Note: It’s not in FUNimation’s translation, but the idea of “demons,” which in Japanese is “oni,” is often applied to Eve in various parts of this show. Again, unlike America’s ideas of demons, the Japanese understand it as more of a horrifying monster than for any “religious” purpose.

Personal Impression:
First off, this anime is quite a trip visually. Unlike many animated adoptions of Shonen Jump series, Black Cat had an animation team that wanted to be different. They succeeded. Camera angles, colors, style, scene progression, and more are all far removed from typical animation styles. I personally enjoyed it. But then, I’ve seen so many traditional shows, I find this kind of thing interesting. Nevertheless, there are drawbacks. Fight scenes are occasionally hard to follow. But unlike Samurai 7 (another Gonzo studio release), Black Cat’s strangeness is throughout the show, so there’s not much in way of surprises. The camera angles you see in episode one are used all the way through to the end. So if the visuals aren’t to your liking when you try it, it’s not going to change later.
As for characters, Train is a wonderful contradiction of deadly seriousness and goofy. It’s actually quite brilliant how this is pulled off so well in one character. Eve’s personality also grows over time, which is both pleasant and, at times, hilarious. Even some of the major villains have interesting progression. Although the outcome of many of the battles are a touch predictable, the tone of the show, which is largely positive, makes up for it. Where most shows that star heroes with such troubled pasts as Train often become marred in doom and groom, Train largely keeps things positive, which falls in line with the theme of “freedom” the director was originally going for. As does the plot, which focuses on various factions in and outside of Chronos seeking the meaning of “freedom and peace.”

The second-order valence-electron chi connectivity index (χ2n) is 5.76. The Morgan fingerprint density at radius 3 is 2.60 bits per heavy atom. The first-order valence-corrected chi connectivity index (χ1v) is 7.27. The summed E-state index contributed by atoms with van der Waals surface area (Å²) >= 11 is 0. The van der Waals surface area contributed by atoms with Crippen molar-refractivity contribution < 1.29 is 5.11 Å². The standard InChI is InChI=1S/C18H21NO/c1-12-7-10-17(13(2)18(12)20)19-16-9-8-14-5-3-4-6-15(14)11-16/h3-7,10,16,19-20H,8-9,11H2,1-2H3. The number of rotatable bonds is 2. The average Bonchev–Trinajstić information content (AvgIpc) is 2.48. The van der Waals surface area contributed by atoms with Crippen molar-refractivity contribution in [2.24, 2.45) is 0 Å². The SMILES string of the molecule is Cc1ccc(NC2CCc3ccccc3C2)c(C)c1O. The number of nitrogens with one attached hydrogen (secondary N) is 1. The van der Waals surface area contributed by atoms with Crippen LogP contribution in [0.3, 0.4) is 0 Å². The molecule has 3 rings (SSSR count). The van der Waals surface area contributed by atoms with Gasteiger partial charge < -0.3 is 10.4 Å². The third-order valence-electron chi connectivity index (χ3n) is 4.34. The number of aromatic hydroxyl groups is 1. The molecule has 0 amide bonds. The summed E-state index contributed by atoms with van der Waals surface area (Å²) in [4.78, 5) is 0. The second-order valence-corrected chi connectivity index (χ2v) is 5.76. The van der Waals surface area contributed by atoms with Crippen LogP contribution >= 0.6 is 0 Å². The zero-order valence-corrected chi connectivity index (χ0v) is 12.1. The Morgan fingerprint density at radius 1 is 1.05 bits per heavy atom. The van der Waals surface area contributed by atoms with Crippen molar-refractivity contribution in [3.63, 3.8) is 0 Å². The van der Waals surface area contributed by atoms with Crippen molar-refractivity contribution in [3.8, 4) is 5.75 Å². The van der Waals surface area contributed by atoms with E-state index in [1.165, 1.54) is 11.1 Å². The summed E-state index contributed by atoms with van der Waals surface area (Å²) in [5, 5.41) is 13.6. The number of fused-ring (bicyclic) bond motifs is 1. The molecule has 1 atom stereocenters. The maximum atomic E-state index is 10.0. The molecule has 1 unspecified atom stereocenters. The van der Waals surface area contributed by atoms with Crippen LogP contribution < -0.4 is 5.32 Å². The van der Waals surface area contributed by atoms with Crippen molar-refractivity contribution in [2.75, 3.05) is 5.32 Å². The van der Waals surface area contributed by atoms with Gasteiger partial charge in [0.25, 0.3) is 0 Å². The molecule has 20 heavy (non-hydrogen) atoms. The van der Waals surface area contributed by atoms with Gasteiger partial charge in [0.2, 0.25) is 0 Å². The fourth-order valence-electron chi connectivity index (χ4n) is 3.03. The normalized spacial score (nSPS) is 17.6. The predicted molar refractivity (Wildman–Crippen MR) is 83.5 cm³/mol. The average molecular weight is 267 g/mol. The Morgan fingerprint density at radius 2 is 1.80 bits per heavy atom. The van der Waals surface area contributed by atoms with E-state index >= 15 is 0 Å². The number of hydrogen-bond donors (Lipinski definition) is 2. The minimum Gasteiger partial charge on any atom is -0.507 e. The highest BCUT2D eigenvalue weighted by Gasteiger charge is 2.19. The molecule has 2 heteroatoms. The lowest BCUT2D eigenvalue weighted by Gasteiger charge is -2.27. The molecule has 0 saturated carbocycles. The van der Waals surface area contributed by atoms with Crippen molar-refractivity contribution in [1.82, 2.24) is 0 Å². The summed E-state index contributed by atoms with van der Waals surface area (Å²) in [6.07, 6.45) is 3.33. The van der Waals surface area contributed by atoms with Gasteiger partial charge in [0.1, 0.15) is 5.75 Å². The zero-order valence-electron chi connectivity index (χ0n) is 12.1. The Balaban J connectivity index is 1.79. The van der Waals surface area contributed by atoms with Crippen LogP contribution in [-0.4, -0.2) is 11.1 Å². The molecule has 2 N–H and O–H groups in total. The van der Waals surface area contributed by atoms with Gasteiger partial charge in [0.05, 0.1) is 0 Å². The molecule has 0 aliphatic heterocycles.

If you enjoy fighting, a dash of plot, well placed characters and a positive message, this show is a great one to try out. Just be well warned that Creed’s laugh might creep you out for a few weeks.

Personal Rating: Young Adult

Episodes: 24
Languages: Dub and Sub
Official rating: PG
Genre(s): Action, comedy
Website: http://www.funimation.com/black-cat
Legal streaming: N/A
Screen shots: